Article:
“We have a flight test planned in the near future, where we will begin flying this particular class of weapon system,” said Bussing. “The upcoming test will be the first flight test that we’ve done, although we’ve already conducted significant ground testing.”
The disclosure was made during the announcement of a teaming agreement between Raytheon and Northrop Grumman Corporation for the development, production, and integration of Northrop Grumman’s scramjet combustors to power Raytheon’s HAWC solution and future air-breathing hypersonic weapons.
The US Defense Advanced Research Projects Agency (DARPA) awarded Raytheon Missile Systems a USD174.7m contract in October 2016 for research under the joint DARPA/US Air Force Research Laboratory (AFRL) HAWC programme. Lockheed Missiles & Fire Control was awarded similar contract, valued at USD171.2m, in September of the same year.
The HAWC programme – a follow-on development of DARPA’s earlier Integrated Hypersonics programme – aims to mature and demonstrate critical technologies to inform the development and flight testing of an effective and affordable air-launched hypersonic cruise missile to deliver transformational changes for USAF in responsive, long-range strike capabilities against time-critical or heavily defended targets. These technologies include advanced air vehicle configurations capable of efficient flight; hydrocarbon scramjet-powered propulsion to enable sustained hypersonic cruise; thermal management approaches designed for high-temperature cruise; and affordable system designs and manufacturing approaches.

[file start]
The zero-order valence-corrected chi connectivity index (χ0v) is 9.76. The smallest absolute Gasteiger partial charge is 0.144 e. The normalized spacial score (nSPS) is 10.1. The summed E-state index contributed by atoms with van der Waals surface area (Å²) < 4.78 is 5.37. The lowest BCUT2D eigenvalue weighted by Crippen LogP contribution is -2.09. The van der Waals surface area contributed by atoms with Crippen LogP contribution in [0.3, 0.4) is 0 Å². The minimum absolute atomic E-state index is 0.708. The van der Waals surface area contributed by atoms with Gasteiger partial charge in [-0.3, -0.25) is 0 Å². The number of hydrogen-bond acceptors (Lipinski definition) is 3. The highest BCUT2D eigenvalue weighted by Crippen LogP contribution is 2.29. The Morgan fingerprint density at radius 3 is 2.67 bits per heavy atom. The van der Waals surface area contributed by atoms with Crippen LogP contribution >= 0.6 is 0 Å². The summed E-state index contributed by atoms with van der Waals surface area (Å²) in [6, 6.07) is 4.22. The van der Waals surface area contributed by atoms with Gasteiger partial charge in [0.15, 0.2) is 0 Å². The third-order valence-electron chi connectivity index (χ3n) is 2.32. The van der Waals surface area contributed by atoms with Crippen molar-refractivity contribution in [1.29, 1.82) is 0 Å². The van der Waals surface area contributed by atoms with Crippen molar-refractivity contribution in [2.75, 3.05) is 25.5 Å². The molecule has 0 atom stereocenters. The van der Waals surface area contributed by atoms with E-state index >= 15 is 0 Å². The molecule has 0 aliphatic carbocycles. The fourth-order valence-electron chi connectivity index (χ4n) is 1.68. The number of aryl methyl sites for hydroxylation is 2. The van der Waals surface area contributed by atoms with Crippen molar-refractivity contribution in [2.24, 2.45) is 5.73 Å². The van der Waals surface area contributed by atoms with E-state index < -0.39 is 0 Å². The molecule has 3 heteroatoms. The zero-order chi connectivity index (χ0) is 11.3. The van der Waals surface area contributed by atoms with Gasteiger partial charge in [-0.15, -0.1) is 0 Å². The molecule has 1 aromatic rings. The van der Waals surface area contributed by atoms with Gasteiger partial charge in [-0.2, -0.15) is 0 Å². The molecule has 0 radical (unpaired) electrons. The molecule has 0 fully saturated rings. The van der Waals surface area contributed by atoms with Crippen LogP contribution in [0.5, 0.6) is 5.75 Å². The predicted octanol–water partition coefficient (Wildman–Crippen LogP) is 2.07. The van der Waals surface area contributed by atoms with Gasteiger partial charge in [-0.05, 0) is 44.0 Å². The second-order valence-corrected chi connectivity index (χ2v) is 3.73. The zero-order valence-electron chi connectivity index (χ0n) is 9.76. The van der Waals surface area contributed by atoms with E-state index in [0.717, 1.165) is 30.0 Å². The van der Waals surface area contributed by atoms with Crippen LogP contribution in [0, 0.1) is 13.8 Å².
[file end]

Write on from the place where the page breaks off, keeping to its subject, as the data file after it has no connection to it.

Scramjet (Supersonic Combustion Ramjet) combustion occurs in supersonic airflow, where the engine relies on high vehicle speed to forcibly compress the incoming air before combustion. Whereas a ramjet decelerates the air to subsonic velocities before combustion, the airflow in a scramjet is supersonic throughout the entire engine, allowing the scramjet to operate efficiently at extremely high speeds. (Source: IHS Jane’s)
24 June 19. First captive carriage flight test for AGM-183A ARRW. The US Air Force (USAF), in collaboration with Lockheed Martin, conducted the first captive carriage flight test of the AGM-183A Air-Launched Rapid Response Weapon (ARRW) air-to-surface hypersonic weapon on a B-52 Stratofortress strategic bomber out of Edwards Air Force Base, California, on 12 June.